Physical security systems, such as video surveillance systems, gather video data in order to protect people and assets. Many organisations today hold onto that data for a set amount of time to use as forensic evidence or to comply with rules that govern a specific industry, like in casinos and gaming. “Data Controllers,” as they are called in GDPR regulations, are users of security systems who would be ultimately responsible for meeting the strict privacy and regulatory requirements such as the use of that video without consent, the location where the video is stored and the measures in place to protect the video. If “Data Subjects” (people in the video) are clearly identifiable, then the requirements for maintaining their privacy are very stringent. While the protection of data is mainly the responsibility of end users, manufacturers, especially cloud service providers, will also be on the hook for complying with regulations.
While GDPR is being implemented in the EU, U.S.-based companies can also learn a lot from the regulations being enforced in the realm of data privacy. Additionally, it is critically important for U.S. companies to be able to adhere to the rules guiding how data is collected and shared about EU citizens. When a company implements a physical security system such as access control, a lot of personal information is collected and analyzed for various purposes. While the majority of the data being shared is controlled by the company using the system, there are some elements that can come back to the integrator or even the manufacturer, like in the case of the organisation implementing a managed cloud-based solution. Therefore, manufacturers need to be mindful of their product's capabilities and make it easy and streamlined for end-user companies to adhere to the data sharing and privacy regulations in place.
Privacy regulations (such as GDPR) are examples of how physical security systems and the data residing in them are subject to a growing number of business-critical compliance and audit standards. For both video surveillance and access control, a major aspect of GDPR is being able to continuously document system operation and be able to secure it from cyber-breaches. To achieve this requires consistent management processes, and automation to support and document those processes. Whether it’s GDPR or any other standard, the day is fast approaching where operators of physical security systems must be able to demonstrate system-wide control over their operations while utilising automated service assurance solutions to ensure failures are quickly detected and their fixes are documented. Taking a system-level instead of a device-level approach to managing physical security is one of the positive directives GDPR is sending the industry.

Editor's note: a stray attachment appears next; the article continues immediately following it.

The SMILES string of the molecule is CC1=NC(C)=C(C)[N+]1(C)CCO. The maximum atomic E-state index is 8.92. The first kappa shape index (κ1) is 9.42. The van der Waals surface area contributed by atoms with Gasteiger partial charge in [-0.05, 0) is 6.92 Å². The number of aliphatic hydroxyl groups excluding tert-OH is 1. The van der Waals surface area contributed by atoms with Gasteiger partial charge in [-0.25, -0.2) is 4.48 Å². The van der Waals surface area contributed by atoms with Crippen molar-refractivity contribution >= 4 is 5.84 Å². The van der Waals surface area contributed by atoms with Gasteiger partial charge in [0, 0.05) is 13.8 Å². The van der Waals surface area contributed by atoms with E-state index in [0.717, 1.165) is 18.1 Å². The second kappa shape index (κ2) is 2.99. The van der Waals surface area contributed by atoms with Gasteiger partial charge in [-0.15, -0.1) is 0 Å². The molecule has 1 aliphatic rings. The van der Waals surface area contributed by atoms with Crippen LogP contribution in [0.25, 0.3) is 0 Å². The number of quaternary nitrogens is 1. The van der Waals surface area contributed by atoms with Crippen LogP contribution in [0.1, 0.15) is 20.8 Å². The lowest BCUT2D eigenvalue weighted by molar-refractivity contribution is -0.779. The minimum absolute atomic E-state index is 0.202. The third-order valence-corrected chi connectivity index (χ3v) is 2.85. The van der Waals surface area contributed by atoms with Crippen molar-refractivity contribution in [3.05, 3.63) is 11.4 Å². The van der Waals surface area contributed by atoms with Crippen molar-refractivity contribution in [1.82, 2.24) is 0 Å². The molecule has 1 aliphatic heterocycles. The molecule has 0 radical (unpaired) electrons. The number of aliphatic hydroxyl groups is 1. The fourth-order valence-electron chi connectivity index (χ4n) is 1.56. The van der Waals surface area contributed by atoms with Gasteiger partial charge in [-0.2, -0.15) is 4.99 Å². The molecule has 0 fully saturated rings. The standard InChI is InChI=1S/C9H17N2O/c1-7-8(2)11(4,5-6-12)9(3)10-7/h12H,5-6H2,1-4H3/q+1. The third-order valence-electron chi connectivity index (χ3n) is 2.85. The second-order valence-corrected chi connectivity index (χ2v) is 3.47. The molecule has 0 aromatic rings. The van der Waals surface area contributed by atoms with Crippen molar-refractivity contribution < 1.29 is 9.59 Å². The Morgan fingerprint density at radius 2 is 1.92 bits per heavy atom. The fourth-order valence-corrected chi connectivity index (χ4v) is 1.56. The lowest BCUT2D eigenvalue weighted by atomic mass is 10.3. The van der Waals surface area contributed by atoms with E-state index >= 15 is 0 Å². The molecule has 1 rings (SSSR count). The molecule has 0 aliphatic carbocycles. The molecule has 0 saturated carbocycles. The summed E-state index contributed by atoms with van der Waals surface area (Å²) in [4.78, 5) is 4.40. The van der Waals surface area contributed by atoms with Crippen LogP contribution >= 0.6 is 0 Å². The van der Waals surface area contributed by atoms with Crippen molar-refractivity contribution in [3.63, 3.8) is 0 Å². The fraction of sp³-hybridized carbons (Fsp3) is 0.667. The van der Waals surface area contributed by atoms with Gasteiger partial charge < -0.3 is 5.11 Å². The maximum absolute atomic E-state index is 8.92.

The physical security market has undergone a lot of changes in recent years, driven by changes in IT technology, and cybersecurity is a commonly used term. In many cases, the CCTV system is installed and then promptly forgotten about – passwords are rarely changed, and overall security of the system is often taken for granted (how many times is the NVR kept in a broom cupboard?) Legislation such as the GDPR shines an uncomfortable light on these systems. Questions asked in IT circles such as “What type of encryption do you use?” and “What is your password policy?” often fall on deaf ears with end users when it comes to physical security. This means manufacturers must bear the responsibility of providing appropriately secure products - that includes encryption! Integrators, installers and manufacturers must educate end users what to look for in an updated data protection world.
No element of security can stand alone. Security, even “just” physical security systems, have many dimensions that must be considered in the modern-day business climate. Products, their implementation and ongoing management need to not only help secure facilities and personnel but also be secure themselves. Regulations such as GDPR have added a new world of consequences to this evolving topic. While the GDPR requirements are new, they only build on already existing issues such as data integrity, continuity of service and business reputational risks. Taken together, the considerations for successful installations and ongoing administration have become more comprehensive and necessary. System dependency management has never been more important and the opportunities for skilled system integrators never better.
GDPR’s requirements may fall primarily on the end user community, but the impact will also be felt among integrators and manufacturers, as our panel has emphasised. Data stored in cloud systems, in particular, constitute a GDPR-related concern for integrators and manufacturers. Furthermore, savvy integrators and manufacturers know that meeting their customers’ challenges successfully is the best route to success, even if one of those challenges is to ensure individual privacy and comply with tough new regulations. Fortunately, our industry is already reacting to cybersecurity needs, which are closely aligned with privacy and GDPR.